FORTUNE — Barbara Adachi was always a hard worker. But even after 11 years running the San Francisco human capital division for Deloitte Consulting, when it came to a key promotion she had something many senior executives lacked: an influential backer who believed in her.
Mike Fucci, a partner running the company’s Eastern practice, had reviewed her candidacy for partner six years earlier. When he lobbied for her promotion into a new major role, she didn’t feel ready, but Fucci convinced Adachi that he would teach her what she needed to know to be successful. Ten years later she now runs Deloitte’s national human capital practice and has a coveted seat on the company’s senior leadership team. “By giving me that chance and recommending me for that role, he put his reputation on the line,” Adachi says. “We still are hand in glove, and I know he’s got my back. He knows I’m 100% loyal to him.”
In today’s career maneuvering, having a mentor is nice. But having a sponsor is what will get you to the top. What’s the difference? A mentor can coach you, give advice, and help prepare you for your next position. A sponsor will go out on a limb for you, open the door to your next job, introduce you to the right people, and make the case for you in those top-level conversations that could make or break your career. “A mentor will talk with you, but a sponsor will talk about you,” says Heather Foust-Cummings, senior director of research at Catalyst, which has conducted research on sponsorships.
The idea of sponsorship has gained momentum lately as companies aim to move more women into corporate leadership. A 2010 Harvard Business Review study of 4,000 high-level employees reported that 19% of men say they have a sponsor, compared with 13% of women. Yet women who have a sponsor in their corner are far more willing to negotiate raises and more likely to see more promotions, higher salaries, and more career satisfaction — and get to the top. “Sponsorship is the only way to get those top appointments,” says Sylvia Ann Hewlett, president of the Center for Talent Innovation and co-author of the Harvard Business Review study.
Sponsorship is gaining ground across the board. Research shows that the vast majority of both men and women feel more satisfied with their rate of advancement when they have sponsors.
The latest research has prompted several companies to launch new sponsorship programs. Unilever recently began hosting extended networking sessions to develop sponsorship opportunities, while Deloitte, PepsiCo (PEP), Intel (INTC), and American Express (AXP) have started programs aimed at helping their women executives find sponsors.
These relationships often can’t be scripted. And protégés do not usually do the picking. Ramona Cappello, CEO of Corazonas Foods in Los Angeles, says her early career was shepherded by a well-placed executive at Nestlé. When he learned she’d been accepted to Harvard Business School, he told her to delay it for a year and promised that she would get a great education by staying with the company. She did so and rose to become assistant general manager at Nestlé in the mid-1990s, then VP at Celestial Seasonings, and an executive vice president at Kendall-Jackson. Her sponsor, Timm Crull, became CEO of Nestlé USA. “I was found,” she says, “and he made sure I had all the right roles.”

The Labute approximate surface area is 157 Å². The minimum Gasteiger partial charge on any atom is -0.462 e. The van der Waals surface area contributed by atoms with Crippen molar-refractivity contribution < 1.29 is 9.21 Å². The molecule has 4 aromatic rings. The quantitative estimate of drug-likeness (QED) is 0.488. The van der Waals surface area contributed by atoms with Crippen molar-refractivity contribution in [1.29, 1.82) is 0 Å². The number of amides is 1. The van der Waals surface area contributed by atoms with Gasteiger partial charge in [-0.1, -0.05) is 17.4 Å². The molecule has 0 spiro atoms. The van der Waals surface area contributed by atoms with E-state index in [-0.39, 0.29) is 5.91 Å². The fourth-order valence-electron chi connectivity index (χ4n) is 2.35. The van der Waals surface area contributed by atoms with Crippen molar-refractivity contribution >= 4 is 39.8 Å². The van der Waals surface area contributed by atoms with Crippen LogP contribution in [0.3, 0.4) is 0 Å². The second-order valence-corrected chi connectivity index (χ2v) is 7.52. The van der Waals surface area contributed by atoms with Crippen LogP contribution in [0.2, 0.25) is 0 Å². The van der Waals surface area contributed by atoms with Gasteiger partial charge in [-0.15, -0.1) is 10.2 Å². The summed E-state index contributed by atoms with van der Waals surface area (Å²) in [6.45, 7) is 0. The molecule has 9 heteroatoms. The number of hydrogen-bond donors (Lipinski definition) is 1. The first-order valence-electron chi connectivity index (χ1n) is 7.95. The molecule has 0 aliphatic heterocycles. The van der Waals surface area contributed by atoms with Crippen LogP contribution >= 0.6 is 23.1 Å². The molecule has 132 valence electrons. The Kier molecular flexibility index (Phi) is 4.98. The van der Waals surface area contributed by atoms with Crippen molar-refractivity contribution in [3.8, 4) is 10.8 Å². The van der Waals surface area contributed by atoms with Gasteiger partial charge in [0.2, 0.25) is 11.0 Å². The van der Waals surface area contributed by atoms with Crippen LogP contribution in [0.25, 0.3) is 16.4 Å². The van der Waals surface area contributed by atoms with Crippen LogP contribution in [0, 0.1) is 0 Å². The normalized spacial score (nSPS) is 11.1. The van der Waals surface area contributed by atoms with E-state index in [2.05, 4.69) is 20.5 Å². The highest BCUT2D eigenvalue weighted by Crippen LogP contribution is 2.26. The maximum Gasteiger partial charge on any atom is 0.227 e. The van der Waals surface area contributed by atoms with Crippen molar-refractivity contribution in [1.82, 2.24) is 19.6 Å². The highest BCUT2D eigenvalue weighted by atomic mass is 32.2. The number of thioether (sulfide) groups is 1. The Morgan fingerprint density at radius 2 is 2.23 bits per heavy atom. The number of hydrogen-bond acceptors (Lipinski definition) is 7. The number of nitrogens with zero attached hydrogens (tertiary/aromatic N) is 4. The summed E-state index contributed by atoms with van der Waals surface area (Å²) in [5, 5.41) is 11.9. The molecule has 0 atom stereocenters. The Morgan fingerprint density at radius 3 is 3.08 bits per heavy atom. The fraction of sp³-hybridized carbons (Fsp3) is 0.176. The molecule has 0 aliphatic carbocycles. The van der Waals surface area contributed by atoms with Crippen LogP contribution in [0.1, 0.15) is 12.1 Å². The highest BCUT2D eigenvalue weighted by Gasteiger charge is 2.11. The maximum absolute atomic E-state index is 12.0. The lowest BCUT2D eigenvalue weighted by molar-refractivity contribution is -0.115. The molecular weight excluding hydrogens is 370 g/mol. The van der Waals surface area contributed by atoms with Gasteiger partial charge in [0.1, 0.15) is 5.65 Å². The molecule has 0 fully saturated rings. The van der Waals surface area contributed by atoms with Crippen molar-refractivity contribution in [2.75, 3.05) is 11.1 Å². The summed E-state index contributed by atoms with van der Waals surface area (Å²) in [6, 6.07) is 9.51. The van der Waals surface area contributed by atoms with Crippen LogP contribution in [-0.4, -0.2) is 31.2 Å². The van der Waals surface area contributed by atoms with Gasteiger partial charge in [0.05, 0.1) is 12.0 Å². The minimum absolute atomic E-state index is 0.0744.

Are you a potential protégé?
Performance counts. Great work is a must, and before anyone can take a chance on you, they must see that you’re loyal, trustworthy, and dependable. These executives are betting their own reputations on your career, says Heather Foust-Cummings, a senior director of research at Catalyst, a nonprofit dedicated to expanding women’s career opportunities. “You don’t take a donkey to the Kentucky Derby,” she says. “No one will take the risk on you.”
Find your star power. Don’t assume that putting your head down and doing your work will get you noticed. You need to become a known entity, says Foust-Cummings. Volunteer for bigger assignments, attend conferences, and become active in your industry.
Don’t force it. Most relationships evolve naturally and won’t happen if you flat out ask someone to be your sponsor. Hedge your bets against your sponsor leaving the company by nurturing relationships with multiple people, says Sylvia Ann Hewlett, president of the Center for Talent Innovation.
Be confident. If you’re worried you’re not qualified for that major assignment or concerned about your 2-year-old at home, do not share your honest ambivalence with a sponsor. “Show you’re hungry for an opportunity,” says Hewlett. When you get feedback, handle it with a thick skin and be prepared to act on advice given.
Return the favor. Unlike a mentor, a sponsor will expect your loyal support in return. A sponsor benefits, too, from the “power of the posse” to build his or her own career. After all, no one gets to the top alone.
This story is from the May 21, 2012 issue of Fortune.